Details of feed crop planting, sprouting and condition were included in Monday’s Crop Progress report from the US Department of Agriculture (USDA).
Overall, several feed crops, including corn, are starting to match or meet the planting pace set in previous years as work comes close to finishing, the department said. However, emergence for some continues to lag a little further behind.
Additionally, crop condition is behind the results set at this point in time last year for some feed grains, the department said.
“The market’s closely watching planting progress right now,” said Scott Stiles, extension economist for the University of Arkansas, division of agriculture, in an earlier interview. One question is if corn acres will change to become acres planted in soybeans because of planting delays or the need to replant fields.
However, it is a complicated question to answer, he said. Producers have to weigh the potential for yield drag from a crop planted later to the knowledge that soybeans have dropped below $10 a bushel.
One of the next reports to watch for will be the acreage and grain stocks report released at the end of June, he said.
“We’ll be smarter by August,” he said. “We’ll know a lot more about price direction by then.”
Corn and soy details
Corn planting has almost reached the pace set last year, and the established multi-year average for the 18 states responsible for the majority of the corn crop, said the USDA. For the week ending June 4, the states had completed about 96% of the corn planting, compared to the 97% finished by this point last year and on average.
However, unlike last year, no states have completed their planting progress, the department said. Last year by this point, four states – Iowa, Minnesota, Missouri and Wisconsin – were done.
About 86% of the planted crop has sprouted at this point, the department said. The growth rate continues to trail both the average rate of emergence and where the crop was at this point last year.
Crop condition has improved from last week, with about 68% of the crop earning a good or excellent grade, said the USDA. However, the score does not meet the total earned by last year’s crop at this point in the season.
Soybean planting has outpaced the rate set last year and in the multi-year average, despite the increase in expected acres, the department said. So far this year about 83% of the crop has been planted, up from 82% last year and an average of 79%.
But, only about 58% of the crop has emerged, which puts it behind last year and the average, the department added.
The winter wheat crop is heading more quickly than it has done in previous years, though with 87% completed, it lags behind the pace set last year, the USDA said. However, this year’s harvest is proceeding more quickly than it did last year or on average.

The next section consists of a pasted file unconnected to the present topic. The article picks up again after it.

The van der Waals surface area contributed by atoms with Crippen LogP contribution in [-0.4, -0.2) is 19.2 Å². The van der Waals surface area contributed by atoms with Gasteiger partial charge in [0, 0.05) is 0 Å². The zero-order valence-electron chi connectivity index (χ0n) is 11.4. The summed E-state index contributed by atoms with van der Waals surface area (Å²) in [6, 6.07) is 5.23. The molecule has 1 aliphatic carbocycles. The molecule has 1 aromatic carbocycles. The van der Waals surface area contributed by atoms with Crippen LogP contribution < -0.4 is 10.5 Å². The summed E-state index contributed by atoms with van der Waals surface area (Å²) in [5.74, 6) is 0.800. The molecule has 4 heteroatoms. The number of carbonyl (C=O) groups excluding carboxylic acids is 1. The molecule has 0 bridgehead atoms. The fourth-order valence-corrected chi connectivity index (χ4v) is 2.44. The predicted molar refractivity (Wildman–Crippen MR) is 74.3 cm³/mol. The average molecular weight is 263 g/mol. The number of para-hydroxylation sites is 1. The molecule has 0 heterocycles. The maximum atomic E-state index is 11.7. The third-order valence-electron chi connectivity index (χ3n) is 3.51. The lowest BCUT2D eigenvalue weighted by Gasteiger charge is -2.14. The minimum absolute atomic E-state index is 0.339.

The condition of the crop however has dropped slightly from results reported last week said the department. The amount of the crop earning a good or excellent rating has dropped about 13 points from the score it earned at this point last year.
Spring wheat is emerging more quickly than it has done for the past several years, but has yet to match the tempo set last year, the department said. About 55% of the crop has been graded good or excellent, a drop from the 62% that earned that score last week and the 79% that it rated at this point last year.
Sorghum, oats and barley
Sorghum planting remains close to the pace set last year in the 11 states responsible for the majority of the crop, said the USDA. But, with 55% of the crop planted, it continues to lag behind the average of 60% traditionally in the ground by this point in the year.
Additionally, although Arkansas and Louisiana are close, no states have completed their planting, unlike this time last year, the department said.
However, oat planting is proceeding more quickly than it has on average, even if it remains behind the pace set last year, said the department. But, only about 35% of the crop has headed, behind the 37% seen by this point last year, and the 38% seen on average.
Similar to the corn crop, the condition of the planted oat crop has improved from last week, with about 62% being rated as good or excellent, said the department. However, the amount lags behind the 71% that earned that rating at this point last year, and slightly more of the crop has earned a very poor rating than it did last year.
Barley planting is almost complete in the five states responsible for the majority of the crop, said the USDA. Last year planting had finished by this point.
Emergence has dropped behind both the previous year and the average pace set, the department said. Unlike last year at this point, no states have finished emergence.
Condition of this year’s crop dropped slightly from results last week, and is down nine points from last year’s score, the department said.